# How do you calculate the break-even point in terms of sales?

Author:
Harold Averkamp, CPA, MBA

## Definition of Break-even Point in Sales Dollars

The break-even point in sales dollars can be calculated by dividing a company’s total fixed expenses by the company’s contribution margin ratio.

## Definition of Contribution Margin Ratio

A company’s total contribution margin in dollars is the total net sales minus the total amount of variable expenses. Dividing the contribution margin in dollars by the total amount of net sales is the contribution margin ratio.

## Example of Break-even Point in Sales Dollars

To illustrate the break-even point in sales dollars, let’s assume that a company has fixed expenses of \$100,000 per year. The variable expenses are estimated to be 80% of the net sales. This means that the contribution margin ratio is 20% of net sales.

Since only 20% of the sales dollars are available to cover the \$100,000 fixed expenses, the company will need to have \$500,000 of net sales (\$100,000 divided by 20%). At \$500,000 of net sales, the amount of variable expenses will be \$400,000 (80% X \$500,000). That leaves \$100,000 to cover the \$100,000 of fixed expenses. Hence, at \$500,000 of net sales the company will be at the break-even point, which is the point where sales will be equal to all of the company’s expenses. This is the point where the net income will be zero.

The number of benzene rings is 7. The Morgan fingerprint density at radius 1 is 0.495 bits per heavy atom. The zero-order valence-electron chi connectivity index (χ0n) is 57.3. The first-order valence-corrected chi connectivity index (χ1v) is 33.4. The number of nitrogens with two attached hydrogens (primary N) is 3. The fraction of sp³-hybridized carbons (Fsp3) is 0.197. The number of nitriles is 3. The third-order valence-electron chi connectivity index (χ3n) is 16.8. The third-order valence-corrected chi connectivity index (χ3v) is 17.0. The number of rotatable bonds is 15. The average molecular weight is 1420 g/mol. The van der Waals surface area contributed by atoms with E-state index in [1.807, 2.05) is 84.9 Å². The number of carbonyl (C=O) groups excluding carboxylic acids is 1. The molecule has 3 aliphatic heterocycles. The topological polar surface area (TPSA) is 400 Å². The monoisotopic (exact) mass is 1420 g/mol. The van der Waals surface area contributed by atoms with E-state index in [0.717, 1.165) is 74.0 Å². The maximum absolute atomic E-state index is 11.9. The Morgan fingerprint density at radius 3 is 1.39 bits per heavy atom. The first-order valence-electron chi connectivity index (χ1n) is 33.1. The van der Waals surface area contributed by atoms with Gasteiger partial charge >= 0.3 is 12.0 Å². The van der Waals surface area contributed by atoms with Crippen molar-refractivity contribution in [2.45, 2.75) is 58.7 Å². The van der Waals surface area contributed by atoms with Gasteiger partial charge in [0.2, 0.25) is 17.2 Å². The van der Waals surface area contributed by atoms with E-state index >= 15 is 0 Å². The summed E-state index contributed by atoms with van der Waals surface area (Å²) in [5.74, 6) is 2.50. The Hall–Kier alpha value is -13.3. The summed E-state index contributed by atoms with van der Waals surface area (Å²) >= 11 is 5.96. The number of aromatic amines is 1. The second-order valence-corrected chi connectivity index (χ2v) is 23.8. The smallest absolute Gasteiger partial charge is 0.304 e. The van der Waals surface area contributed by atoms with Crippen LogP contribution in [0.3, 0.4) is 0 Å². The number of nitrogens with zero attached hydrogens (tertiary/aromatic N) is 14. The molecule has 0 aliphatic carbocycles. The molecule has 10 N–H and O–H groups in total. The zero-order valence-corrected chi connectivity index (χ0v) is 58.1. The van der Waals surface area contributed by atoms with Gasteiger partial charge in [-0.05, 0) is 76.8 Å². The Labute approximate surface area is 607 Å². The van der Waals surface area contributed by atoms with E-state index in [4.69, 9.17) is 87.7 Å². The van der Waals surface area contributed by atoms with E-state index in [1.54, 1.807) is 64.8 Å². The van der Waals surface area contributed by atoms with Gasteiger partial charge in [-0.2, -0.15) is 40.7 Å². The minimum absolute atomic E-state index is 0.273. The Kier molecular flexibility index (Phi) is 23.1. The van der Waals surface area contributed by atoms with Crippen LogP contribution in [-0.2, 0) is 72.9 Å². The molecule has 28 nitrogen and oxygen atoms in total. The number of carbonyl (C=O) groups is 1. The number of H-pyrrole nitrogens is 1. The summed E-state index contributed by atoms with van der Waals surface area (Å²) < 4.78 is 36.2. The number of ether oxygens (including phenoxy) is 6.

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For the past 52 years, Harold Averkamp (CPA, MBA) has
worked as an accounting supervisor, manager, consultant, university instructor, and innovator in teaching accounting online. He is the sole author of all the materials on AccountingCoach.com.

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